Kaiser frequently touts a four-star rating for its mental health services from the California Office of the Patient Advocate, but OPA’s ratings are narrow in scope and do not examine critical areas of mental health services such as assessment, treatment planning, individual and group psychotherapy, crisis management, and clinical case management. Nor do they consider the core access measures cited by the DMHC. Click here for a fact sheet on the OPA’s ratings: http://nuhw.org/wp-content/uploads/2015/10/Kaiser-OPA-Factsheet-11-04-2015.pdf


Profits before Patients

These violations have occurred during a time of unprecedented profits for “nonprofit” Kaiser. California’s largest HMO, with more than seven million members, has made $16.6 billion since 2009, including $3.1 billion in 2014, and has amassed a reserve of $23 billion. Kaiser’s mental health care deficiencies have been compounded by an explosion in enrollment that has boosted the HMO’s revenues while dramatically increasing demand for its mental health services. In the first six months of 2015, following the implementation of the Affordable Care Act, Kaiser’s California enrollment increased by 406,647. That’s in addition to 407,453 new enrollees in 2014 for a total of 814,100 new members during an 18-month period.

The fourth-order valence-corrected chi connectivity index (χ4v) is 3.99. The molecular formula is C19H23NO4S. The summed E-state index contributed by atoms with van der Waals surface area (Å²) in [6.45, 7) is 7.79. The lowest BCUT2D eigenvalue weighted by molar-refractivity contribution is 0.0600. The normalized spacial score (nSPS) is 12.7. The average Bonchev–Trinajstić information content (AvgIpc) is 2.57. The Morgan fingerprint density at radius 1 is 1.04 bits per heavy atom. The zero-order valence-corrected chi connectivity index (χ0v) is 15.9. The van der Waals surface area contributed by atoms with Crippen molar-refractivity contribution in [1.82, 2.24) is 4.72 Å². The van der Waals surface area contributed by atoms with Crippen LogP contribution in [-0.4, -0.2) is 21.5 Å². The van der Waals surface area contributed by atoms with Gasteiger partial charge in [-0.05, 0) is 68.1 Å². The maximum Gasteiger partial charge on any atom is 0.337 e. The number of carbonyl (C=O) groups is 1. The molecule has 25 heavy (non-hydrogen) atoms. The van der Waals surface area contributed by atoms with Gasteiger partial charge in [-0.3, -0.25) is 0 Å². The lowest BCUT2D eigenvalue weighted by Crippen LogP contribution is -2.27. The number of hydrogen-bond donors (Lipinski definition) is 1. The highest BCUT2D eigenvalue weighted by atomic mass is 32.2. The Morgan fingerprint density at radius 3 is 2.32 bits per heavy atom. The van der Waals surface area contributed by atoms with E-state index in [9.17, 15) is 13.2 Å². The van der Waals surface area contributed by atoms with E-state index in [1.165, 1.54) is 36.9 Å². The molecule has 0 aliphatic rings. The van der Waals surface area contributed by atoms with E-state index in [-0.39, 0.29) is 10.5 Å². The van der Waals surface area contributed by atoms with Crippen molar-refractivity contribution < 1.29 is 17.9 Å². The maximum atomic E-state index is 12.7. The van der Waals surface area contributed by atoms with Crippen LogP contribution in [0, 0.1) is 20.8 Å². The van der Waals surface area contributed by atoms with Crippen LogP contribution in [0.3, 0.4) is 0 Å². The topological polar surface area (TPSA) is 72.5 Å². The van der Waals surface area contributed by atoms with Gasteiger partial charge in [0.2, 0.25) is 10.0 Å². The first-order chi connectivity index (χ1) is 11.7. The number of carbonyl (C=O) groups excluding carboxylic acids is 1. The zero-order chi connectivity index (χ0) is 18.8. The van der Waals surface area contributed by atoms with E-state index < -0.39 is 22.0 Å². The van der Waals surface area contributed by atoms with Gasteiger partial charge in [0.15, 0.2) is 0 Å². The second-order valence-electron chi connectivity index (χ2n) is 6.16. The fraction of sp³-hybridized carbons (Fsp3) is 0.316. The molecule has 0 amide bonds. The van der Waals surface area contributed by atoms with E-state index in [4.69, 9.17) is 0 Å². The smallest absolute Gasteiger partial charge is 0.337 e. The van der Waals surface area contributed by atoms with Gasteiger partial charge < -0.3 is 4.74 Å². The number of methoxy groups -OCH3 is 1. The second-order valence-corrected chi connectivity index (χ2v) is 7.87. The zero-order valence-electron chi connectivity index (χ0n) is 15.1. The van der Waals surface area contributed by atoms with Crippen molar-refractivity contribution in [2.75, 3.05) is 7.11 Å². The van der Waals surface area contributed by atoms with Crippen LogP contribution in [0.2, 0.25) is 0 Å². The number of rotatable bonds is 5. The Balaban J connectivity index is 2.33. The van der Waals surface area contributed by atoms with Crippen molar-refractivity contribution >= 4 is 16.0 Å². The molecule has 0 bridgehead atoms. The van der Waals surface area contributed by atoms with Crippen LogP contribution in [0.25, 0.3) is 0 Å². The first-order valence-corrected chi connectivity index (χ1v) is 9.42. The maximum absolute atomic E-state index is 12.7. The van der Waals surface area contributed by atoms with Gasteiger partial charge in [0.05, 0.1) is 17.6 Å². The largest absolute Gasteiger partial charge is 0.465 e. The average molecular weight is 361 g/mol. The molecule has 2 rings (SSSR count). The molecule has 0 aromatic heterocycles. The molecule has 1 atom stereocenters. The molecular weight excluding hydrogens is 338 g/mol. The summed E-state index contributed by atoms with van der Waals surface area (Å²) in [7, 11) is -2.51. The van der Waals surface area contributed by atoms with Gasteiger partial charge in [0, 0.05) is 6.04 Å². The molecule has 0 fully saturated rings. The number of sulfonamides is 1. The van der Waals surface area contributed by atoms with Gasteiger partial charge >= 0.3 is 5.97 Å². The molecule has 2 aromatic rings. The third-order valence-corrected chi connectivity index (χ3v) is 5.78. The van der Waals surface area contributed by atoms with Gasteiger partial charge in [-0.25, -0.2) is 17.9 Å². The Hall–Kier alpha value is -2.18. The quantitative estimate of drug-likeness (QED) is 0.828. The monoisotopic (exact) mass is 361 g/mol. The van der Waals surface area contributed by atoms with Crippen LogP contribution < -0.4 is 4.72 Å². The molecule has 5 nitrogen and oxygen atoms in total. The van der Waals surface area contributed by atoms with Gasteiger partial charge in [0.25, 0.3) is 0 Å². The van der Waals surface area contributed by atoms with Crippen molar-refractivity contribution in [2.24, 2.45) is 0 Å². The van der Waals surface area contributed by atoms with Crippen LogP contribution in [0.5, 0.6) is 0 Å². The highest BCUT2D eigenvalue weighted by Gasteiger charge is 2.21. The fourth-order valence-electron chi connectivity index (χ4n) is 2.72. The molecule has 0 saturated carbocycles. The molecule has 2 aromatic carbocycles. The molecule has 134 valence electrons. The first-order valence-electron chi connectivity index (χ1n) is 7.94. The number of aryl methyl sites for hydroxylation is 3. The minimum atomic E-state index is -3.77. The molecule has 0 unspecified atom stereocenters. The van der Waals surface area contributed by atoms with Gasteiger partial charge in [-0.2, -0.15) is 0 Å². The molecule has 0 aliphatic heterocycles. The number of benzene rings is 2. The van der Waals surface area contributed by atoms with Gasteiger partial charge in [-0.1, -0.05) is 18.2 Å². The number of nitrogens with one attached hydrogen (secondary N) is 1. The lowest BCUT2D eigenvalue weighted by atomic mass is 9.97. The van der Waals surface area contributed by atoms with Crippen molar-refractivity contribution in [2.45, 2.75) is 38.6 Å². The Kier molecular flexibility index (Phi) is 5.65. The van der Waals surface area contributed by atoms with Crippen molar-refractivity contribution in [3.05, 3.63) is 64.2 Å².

Inadequate Staffing

Meanwhile, Kaiser’s mental health clinics remain vastly understaffed. Kaiser’s recent claims of staffing increases did not take into account its greatly expanded enrollment, staff attrition as clinicians buckle under ever-growing caseloads, or looming retirements — nearly 30 percent of Kaiser’s California clinicians are at or approaching retirement age.

“Kaiser’s recent hiring doesn’t even keep pace with enrollment much less address the staffing deficits we’ve been saddled with for years,” said Papazian. “It’s just the latest in a string of PR blitzes Kaiser has launched to avoid dealing with the problem while pocketing billions in profits.” Click here for a fact sheet that debunks Kaiser’s inflated hiring claims: http://nuhw.org/wp-content/uploads/2015/10/201509-NUHW-Kaiser-hiring-fact-sheet.pdf

Kaiser has consistently refused clinicians’ commonsense solution: clinician–management committees in each facility that can work together to determine adequate staffing levels and outsourcing needs, with help from a neutral, outside expert if the two sides cannot agree. It’s a simple and effective solution already in place in other health care systems.


Kaiser Trying to Implement Factory Model for Mental Health Care